Can posts to one’s Facebook profile about a co-worker be grounds for “just cause” for dismissal? In yet another case from the labour world to consider this subject, United Steelworkers of America, Local 9548 v Tenaris Algoma Tubes Inc, 2014 CanLII 26445 (ON LA), Arbitrator Laura Trachuk has said “yes”.
It is difficult to get the complete picture of what happened given Arbitrator Trachuk’s sanitization of the facts. Essentially, the grievor, whose name is not mentioned, had a disagreement with a co-worker while at work. Later that evening, after his shift, the grievor posted a series of messages to his Facebook account, which included references to violence and sexual violence towards his co-worker. What exactly was said is not mentioned.
The comments came to the attention of the subject of the threats, who brought them to the attention of management. The grievor’s profile was available to anyone, includes those who were not “friends” with the grievor.
After the employer had given due consideration to the comments the employee was fired. The employee’s union grieved the termination on the basis that the employer did not have just cause to terminate the employment relationship.
The union argued that it was an isolated incident and that the grievor had removed the post and attempted to apologize. It argued that the grievor had essentially learned his lesson and that he should be reinstated.
Management saw things differently. It pointed to the company’s workplace harassment policy, the union’s harassment policy, and the company’s obligations under the Occupational Health and Safety Act as amended by Bill 168. It also noted that the employee had a history of past discipline, albeit not on this point.
In resolving that termination was warranted, Arbitrator Trachuk commented as follows:
The most serious aggravating factor in this case is the nature of the comments. They were vicious and humiliating. The company has characterized the posts as threatening. It would certainly be reasonable for a woman reading such an interchange between male co-workers to feel threatened. The grievor suggested that X should be sexually assaulted. He must have anticipated that she would see the posts or hear about them because his Facebook “friends” included co-workers. He also, apparently, had not used any privacy settings since [members of management] could read them. He did not delete his comments as soon as he made them but left them up for 10 hours.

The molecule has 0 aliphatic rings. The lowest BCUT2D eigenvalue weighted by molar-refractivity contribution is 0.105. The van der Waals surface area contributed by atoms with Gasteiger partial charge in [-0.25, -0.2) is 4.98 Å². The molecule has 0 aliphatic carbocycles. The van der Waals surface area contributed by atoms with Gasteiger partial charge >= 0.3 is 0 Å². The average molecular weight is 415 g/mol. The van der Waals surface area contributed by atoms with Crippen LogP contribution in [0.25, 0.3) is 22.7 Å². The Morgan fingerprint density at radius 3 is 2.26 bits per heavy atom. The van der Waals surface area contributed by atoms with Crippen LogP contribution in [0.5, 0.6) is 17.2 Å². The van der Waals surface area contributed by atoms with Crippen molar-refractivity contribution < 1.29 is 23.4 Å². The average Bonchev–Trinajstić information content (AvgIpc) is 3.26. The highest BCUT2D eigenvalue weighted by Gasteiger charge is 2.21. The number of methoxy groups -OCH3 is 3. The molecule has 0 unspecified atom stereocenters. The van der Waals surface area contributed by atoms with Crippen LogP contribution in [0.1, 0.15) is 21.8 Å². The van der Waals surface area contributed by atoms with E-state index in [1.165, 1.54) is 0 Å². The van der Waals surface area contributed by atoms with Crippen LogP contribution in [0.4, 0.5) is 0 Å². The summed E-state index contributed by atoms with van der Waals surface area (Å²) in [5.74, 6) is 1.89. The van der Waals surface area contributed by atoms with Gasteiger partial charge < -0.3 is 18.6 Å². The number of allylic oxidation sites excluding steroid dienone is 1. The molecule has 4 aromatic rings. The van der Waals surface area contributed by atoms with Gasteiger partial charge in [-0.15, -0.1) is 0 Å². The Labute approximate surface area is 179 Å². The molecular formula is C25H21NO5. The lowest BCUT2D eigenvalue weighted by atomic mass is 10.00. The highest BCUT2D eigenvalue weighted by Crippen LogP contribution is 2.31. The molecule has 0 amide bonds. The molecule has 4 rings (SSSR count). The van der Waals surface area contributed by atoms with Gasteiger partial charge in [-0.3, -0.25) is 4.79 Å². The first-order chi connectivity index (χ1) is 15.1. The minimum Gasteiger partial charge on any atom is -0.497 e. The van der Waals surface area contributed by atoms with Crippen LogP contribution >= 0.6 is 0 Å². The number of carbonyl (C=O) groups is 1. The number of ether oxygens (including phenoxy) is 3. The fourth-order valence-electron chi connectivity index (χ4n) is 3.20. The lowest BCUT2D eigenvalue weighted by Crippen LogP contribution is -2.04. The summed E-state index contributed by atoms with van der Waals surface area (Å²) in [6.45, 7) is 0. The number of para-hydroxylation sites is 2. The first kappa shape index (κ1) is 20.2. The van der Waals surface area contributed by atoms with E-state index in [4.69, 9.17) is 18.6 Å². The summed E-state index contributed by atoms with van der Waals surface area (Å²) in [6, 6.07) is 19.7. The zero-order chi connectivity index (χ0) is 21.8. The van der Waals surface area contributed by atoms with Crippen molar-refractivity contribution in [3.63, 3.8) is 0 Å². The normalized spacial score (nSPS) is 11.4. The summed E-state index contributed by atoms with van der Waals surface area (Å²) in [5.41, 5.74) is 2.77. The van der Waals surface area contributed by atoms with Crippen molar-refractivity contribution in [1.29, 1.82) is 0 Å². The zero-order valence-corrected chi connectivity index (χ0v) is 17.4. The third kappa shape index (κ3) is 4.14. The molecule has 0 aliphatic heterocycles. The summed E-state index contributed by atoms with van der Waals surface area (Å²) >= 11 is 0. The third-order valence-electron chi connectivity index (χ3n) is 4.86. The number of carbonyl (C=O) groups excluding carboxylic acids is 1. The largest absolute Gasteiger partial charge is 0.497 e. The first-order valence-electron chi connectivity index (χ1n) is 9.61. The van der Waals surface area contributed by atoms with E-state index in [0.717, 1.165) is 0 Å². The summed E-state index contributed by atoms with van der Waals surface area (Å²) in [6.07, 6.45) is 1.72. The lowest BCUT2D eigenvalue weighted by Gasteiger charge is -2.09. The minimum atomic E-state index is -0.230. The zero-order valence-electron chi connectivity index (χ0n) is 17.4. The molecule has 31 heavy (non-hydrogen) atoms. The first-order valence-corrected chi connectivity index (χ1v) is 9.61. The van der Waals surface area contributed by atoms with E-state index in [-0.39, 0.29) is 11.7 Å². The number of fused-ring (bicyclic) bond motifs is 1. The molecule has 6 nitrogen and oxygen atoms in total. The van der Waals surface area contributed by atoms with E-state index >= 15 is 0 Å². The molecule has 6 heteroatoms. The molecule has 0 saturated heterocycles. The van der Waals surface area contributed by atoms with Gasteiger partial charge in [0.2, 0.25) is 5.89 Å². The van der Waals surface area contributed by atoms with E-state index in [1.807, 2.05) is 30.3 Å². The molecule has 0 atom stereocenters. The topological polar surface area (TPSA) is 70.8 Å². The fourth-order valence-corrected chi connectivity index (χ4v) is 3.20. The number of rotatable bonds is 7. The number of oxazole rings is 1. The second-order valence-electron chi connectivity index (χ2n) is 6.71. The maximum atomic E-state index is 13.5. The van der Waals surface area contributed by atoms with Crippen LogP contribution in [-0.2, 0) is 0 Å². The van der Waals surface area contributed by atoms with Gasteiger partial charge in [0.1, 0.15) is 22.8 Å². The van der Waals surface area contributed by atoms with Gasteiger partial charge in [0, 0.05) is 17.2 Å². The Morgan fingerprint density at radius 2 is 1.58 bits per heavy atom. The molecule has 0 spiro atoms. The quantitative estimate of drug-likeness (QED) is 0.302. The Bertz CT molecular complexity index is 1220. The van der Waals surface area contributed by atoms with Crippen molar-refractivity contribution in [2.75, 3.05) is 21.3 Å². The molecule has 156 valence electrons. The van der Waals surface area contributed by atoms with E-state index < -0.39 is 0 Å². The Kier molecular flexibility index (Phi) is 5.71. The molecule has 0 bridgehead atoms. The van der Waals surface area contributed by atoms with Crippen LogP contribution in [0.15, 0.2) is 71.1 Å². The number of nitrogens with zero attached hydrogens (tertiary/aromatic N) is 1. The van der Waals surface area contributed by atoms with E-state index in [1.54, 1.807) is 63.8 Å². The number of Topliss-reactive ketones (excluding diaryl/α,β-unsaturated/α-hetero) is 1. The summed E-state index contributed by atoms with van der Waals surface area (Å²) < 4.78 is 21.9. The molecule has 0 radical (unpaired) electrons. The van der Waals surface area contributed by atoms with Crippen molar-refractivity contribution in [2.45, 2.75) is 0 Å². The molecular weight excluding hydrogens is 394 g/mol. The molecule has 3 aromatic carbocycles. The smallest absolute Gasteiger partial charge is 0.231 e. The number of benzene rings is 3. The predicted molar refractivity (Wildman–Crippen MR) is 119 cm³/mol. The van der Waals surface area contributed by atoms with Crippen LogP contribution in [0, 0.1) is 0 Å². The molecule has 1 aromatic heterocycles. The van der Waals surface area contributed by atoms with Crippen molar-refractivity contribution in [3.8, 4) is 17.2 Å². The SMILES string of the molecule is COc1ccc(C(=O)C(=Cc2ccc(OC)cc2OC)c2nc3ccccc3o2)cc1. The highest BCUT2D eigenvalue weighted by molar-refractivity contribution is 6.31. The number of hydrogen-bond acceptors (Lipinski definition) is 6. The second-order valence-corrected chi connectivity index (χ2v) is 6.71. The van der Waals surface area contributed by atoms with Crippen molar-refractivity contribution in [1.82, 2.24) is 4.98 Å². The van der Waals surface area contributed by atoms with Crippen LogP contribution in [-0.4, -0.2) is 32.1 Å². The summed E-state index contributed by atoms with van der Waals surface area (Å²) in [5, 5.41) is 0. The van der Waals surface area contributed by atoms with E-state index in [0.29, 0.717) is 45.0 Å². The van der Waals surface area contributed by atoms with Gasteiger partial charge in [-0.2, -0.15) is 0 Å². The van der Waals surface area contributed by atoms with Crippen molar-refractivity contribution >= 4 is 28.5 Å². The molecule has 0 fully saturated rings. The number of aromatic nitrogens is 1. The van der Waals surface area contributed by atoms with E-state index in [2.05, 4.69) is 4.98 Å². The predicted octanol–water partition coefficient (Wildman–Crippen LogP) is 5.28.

With respect to the union’s argument that the employer should have used progressive discipline before taking the step of firing the dismissed employee, Arbitrator Trachuk wrote:
…progressive discipline is not appropriate in every case. Some offences are so serious that they warrant discharge. An employee does not necessarily get one free sexual harassment before he loses his job. The grievor, in this case, posted hateful comments about X, one of which could reasonably be construed as a threat of sexual assault. When men “joke” about the sexual violence they should inflict on a woman she can reasonably be concerned that they may actually hurt her. I make no determination as to whether the grievor’s posts violated the Criminal Code as the company asserts. However, the grievor sexually harassed X and created a poisoned work environment. The grievor is not a long term employee and the company could have little confidence that he could be trusted to never harass someone else. The company is responsible under the Human Rights Code, OHSA and the collective agreement for maintaining a workplace free of harassment and, in these circumstances, reinstating the grievor would be contrary to that goal, even if he were assigned to a different shift from X. This is not an appropriate case for progressive discipline. I do not find that the company violated the collective agreement by terminating the grievor’s employment. The grievance is denied.